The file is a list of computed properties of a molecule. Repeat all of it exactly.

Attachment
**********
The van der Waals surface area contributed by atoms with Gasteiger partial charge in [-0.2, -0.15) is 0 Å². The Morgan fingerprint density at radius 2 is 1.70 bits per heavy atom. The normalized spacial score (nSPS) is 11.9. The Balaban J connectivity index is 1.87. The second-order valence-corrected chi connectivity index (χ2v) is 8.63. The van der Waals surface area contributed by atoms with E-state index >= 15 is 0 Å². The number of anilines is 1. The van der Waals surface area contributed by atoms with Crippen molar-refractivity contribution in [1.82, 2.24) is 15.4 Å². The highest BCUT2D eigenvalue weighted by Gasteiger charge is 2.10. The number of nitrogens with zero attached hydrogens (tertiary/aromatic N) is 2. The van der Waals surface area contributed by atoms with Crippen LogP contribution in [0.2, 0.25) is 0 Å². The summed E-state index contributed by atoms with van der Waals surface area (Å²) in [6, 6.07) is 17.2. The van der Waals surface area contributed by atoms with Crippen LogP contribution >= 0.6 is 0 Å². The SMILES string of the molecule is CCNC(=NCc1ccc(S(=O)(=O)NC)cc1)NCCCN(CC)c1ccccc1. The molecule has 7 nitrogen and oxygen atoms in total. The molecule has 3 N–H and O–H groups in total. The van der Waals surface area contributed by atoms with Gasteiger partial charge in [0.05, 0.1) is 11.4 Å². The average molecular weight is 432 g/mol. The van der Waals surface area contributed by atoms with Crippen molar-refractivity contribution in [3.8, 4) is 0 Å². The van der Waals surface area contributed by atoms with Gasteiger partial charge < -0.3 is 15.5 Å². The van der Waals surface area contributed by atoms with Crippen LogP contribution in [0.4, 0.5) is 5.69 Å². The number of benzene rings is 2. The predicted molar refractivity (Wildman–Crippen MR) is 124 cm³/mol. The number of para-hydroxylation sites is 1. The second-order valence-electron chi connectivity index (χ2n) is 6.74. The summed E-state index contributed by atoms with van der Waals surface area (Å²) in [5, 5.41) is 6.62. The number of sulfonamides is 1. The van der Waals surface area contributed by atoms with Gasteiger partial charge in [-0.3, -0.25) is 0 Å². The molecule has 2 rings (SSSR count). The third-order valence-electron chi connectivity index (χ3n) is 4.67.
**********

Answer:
The van der Waals surface area contributed by atoms with Gasteiger partial charge in [-0.2, -0.15) is 0 Å². The Morgan fingerprint density at radius 2 is 1.70 bits per heavy atom. The normalized spacial score (nSPS) is 11.9. The Balaban J connectivity index is 1.87. The second-order valence-corrected chi connectivity index (χ2v) is 8.63. The van der Waals surface area contributed by atoms with E-state index >= 15 is 0 Å². The number of anilines is 1. The van der Waals surface area contributed by atoms with Crippen molar-refractivity contribution in [1.82, 2.24) is 15.4 Å². The highest BCUT2D eigenvalue weighted by Gasteiger charge is 2.10. The number of nitrogens with zero attached hydrogens (tertiary/aromatic N) is 2. The van der Waals surface area contributed by atoms with Crippen LogP contribution in [0.2, 0.25) is 0 Å². The summed E-state index contributed by atoms with van der Waals surface area (Å²) in [6, 6.07) is 17.2. The van der Waals surface area contributed by atoms with Crippen LogP contribution >= 0.6 is 0 Å². The SMILES string of the molecule is CCNC(=NCc1ccc(S(=O)(=O)NC)cc1)NCCCN(CC)c1ccccc1. The molecule has 7 nitrogen and oxygen atoms in total. The molecule has 3 N–H and O–H groups in total. The van der Waals surface area contributed by atoms with Gasteiger partial charge in [0.05, 0.1) is 11.4 Å². The average molecular weight is 432 g/mol. The van der Waals surface area contributed by atoms with Crippen molar-refractivity contribution in [3.8, 4) is 0 Å². The van der Waals surface area contributed by atoms with Gasteiger partial charge < -0.3 is 15.5 Å². The van der Waals surface area contributed by atoms with Crippen LogP contribution in [0.4, 0.5) is 5.69 Å². The number of benzene rings is 2. The predicted molar refractivity (Wildman–Crippen MR) is 124 cm³/mol. The number of para-hydroxylation sites is 1. The second-order valence-electron chi connectivity index (χ2n) is 6.74. The summed E-state index contributed by atoms with van der Waals surface area (Å²) in [5, 5.41) is 6.62. The number of sulfonamides is 1. The van der Waals surface area contributed by atoms with Gasteiger partial charge in [-0.3, -0.25) is 0 Å². The molecule has 2 rings (SSSR count). The third-order valence-electron chi connectivity index (χ3n) is 4.67.